From my (and probably your) internet front page this morning:
"A new survey of Americans' knowledge of religion found that atheists, agnostics, Jews and Mormons outperformed Protestants and Roman Catholics in answering questions about major religions, while many respondents could not correctly give the most basic tenets of their own faiths.
Forty-five percent of Roman Catholics who participated in the study didn't know that, according to church teaching, the bread and wine used in Holy Communion is not just a symbol, but becomes the body and blood of Christ.
More than half of Protestants could not identify Martin Luther as the person who inspired the Protestant Reformation. And about four in 10 Jews did not know that Maimonides, one of the greatest rabbis and intellectuals in history, was Jewish."
(By RACHEL ZOLL, AP Religion Writer Rachel Zoll, Ap Religion Writer – Tue Sep 28, 12:02 am ET)
I am pondering the above sympathetically. I went to a Catholic boarding school (total immersion!) for three years and studied spiritual direction in a Catholic context, so I'm good on the Catholic stuff. I was an active member of the United Methodist Church and now the Presbyterian Church for many years and I've taught world history, so I'm good on Martin Luther. And I taught that history in an Orthodox Jewish school, so I know who Maimonides was.
But you know, you could write a similar assessment about me where science is concerned. I have no concept of even the most fundamental basics. like how electricity works, and popular articles about chemistry and astronomy might as well be written in Sanskrit for all that I get out of them.
So I'm sympathetic. But concerned, nevertheless.
I'm going to a meeting later today in which I expect to make the point that we Presbyterians are failing in our recognition, understanding, and expression of our identity as Presbyterian, Reformed, Protestant Christians. On all counts.
I'm one of the facilitators for the Kerygma Scriptural educational program we are beginning at my home church this fall. We usually have about 250 folks in worship on Sunday mornings; at least 70 have signed up for this class. I'd say people are hungry -- not only for religious knowledge but for paths into such knowledge.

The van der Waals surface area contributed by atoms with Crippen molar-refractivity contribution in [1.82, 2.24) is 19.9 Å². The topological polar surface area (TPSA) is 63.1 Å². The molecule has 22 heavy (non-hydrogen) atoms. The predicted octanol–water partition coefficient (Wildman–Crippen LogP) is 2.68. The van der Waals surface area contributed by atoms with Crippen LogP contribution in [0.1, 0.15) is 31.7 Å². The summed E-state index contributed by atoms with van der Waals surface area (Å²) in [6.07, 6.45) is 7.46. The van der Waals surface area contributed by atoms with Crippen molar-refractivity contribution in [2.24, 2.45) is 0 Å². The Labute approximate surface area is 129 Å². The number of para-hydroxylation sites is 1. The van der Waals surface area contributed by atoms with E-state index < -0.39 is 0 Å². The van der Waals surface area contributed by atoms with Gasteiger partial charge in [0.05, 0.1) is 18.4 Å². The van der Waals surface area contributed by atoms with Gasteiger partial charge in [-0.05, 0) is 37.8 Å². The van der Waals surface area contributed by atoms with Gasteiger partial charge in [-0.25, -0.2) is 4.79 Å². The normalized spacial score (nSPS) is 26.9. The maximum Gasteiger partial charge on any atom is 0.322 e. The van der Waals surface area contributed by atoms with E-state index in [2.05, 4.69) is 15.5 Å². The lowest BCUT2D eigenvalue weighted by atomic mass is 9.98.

I'm preaching at a nearby church on October 31, Reformation Sunday and All Saints' Eve. The regular lectionary gospel text for that day is the story of Zacchaeus, and I've been reading that wonderful Tomáš Halík book, Patience with God: The Story of Zacchaeus Continuing In Us, which I keep quoting at the top of my blog. I'm trying to figure out how to pull all that together, remembering a Reformation Sunday a few years ago in which the history and theology of the day never came up except in the singing of A Mighty Fortress (a hymn written by Martin Luther and set to the tune of a popular drinking song ~ which I learned in an adult education class taught in my home church by a Jewish college professor of liturgical music!). I was pretty sure that most people in the congregation had no idea why that particular song had been selected for that morning, and I'm pretty sure that a lot of people have no idea that the day on which we enjoy childish goblins and witches has serious religious significance.
To be honest, I have my Jewish students to thank for most of what I know myself. Endlessly curious about other expressions of faith, they prodded me constantly to learn and teach them. It's thanks to them that I spent hours researching both Martin Luther's pamphlets (and sadly horrific anti-Semitism) and the history of pumpkin carving.
So . . . what are you wondering about these days?